Step 2: Unscrew Bathtub Drain
Once you’ve removed the drain stopper, use a scrub brush to make sure your drain is free of any gunk or hair that’s visible in the drain pipe. Take a putty knife or a scrub brush to wipe away any debris you can find. A clean drain opening will help you locate and remove the drain basket, which is sometimes called a drain flange. In order to remove the drain basket, you’ll need a special removal tool called a drain key as well as a pair of locking pliers or a wrench. Form fitted to the crosshairs on the drain basket, a drain key is specifically designed to remove tub drains without scratching or marring the finish on the tub.
Insert the drain key onto the crosshairs in the drain and clamp a wrench or pliers onto the key. Then, use the wrench to turn the drain key counterclockwise to unscrew the basket. Depending on what condition your drain is in, this can be a somewhat challenging task. Sometimes rust or calcium deposits can clog the threads and impede your ability to unscrew. Don’t be afraid to use extra force here; you just might need it.
How Do You Remove a Tub Drain Without a Crosshair?
Sometimes your drain’s crosshairs might be corroded or broken. In this case, a standard drain key won’t work. Instead, you’ll need a different tool called a tub drain extractor. Tub drain extractor tools inserted directly into the tub drain have helical knurls that grip the walls of the drain and, under the force of a wrench, turn it counterclockwise.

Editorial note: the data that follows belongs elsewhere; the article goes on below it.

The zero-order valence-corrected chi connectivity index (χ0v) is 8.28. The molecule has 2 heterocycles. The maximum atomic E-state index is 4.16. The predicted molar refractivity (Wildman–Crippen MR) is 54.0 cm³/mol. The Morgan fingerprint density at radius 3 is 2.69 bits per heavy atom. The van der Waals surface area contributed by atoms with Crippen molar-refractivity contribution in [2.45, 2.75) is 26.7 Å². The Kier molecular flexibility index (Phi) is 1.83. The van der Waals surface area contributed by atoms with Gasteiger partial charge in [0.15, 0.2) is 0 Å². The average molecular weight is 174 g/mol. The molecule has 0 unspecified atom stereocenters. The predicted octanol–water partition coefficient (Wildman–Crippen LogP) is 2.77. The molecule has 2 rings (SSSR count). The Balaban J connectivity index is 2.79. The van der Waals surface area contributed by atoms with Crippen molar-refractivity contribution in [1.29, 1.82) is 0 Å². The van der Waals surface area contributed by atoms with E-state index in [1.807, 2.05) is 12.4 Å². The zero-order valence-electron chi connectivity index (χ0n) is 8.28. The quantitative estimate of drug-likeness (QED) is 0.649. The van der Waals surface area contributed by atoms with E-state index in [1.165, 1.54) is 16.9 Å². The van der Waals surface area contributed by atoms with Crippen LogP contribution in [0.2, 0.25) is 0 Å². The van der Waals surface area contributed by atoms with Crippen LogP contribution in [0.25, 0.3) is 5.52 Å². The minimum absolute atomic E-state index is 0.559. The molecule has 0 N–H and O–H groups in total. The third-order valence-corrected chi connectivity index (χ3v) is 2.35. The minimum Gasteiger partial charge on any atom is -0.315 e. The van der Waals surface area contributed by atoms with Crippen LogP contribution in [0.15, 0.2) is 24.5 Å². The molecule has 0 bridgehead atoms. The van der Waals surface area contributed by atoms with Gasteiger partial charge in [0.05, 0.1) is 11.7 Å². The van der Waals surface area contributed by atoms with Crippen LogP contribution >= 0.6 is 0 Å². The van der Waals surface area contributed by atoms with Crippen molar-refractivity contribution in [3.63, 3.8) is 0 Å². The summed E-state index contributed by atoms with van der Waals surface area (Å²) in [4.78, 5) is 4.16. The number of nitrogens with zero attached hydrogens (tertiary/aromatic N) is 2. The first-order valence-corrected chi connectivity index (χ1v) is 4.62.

Again, older drains can often be a real pain to unscrew. Sometimes blowing warm air from a heat gun or a hairdryer can soften hardened plumber’s putty that might prevent you from unscrewing. After a few full counterclockwise rotations, the drain should be loose and be easier to unscrew.
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Step 3: Clean the Drain Opening
Once the drain has been removed, it’s important to make sure that the drain opening has been cleaned properly. Whether or not you’re installing a new drain or just re-installing the old one, a clean drain opening will prevent future leaks. Plus, the installation process will be easier if the drain’s clean. Use a blend of equal parts baking soda and white vinegar in and around the drain opening. This will clear away any rust or corrosion that’s built up around the threads of the drain opening, making for an easier installation.
Step 4: Install New Drain
Now, it’s time to install your new drain. Whether you’re installing a brand new drain or simply reinstalling the old one, you’ll need to use fresh plumber’s putty. First, create a long, snake-like roll of putty that’s about as thick as a pencil. Then, wrap the putty around the lip of the drain basket and start screwing the basket into the drain opening by twisting clockwise. Use the drain key to tighten it further.
After tightening, take a putty knife and clear away any excess putty that has seeped from the drain opening. With plumber’s putty, there’s no need to wait to test your drain, so you can go ahead and check for leaks and overall functionality. If all seems to be in working order, your new drain should be ready for use right away.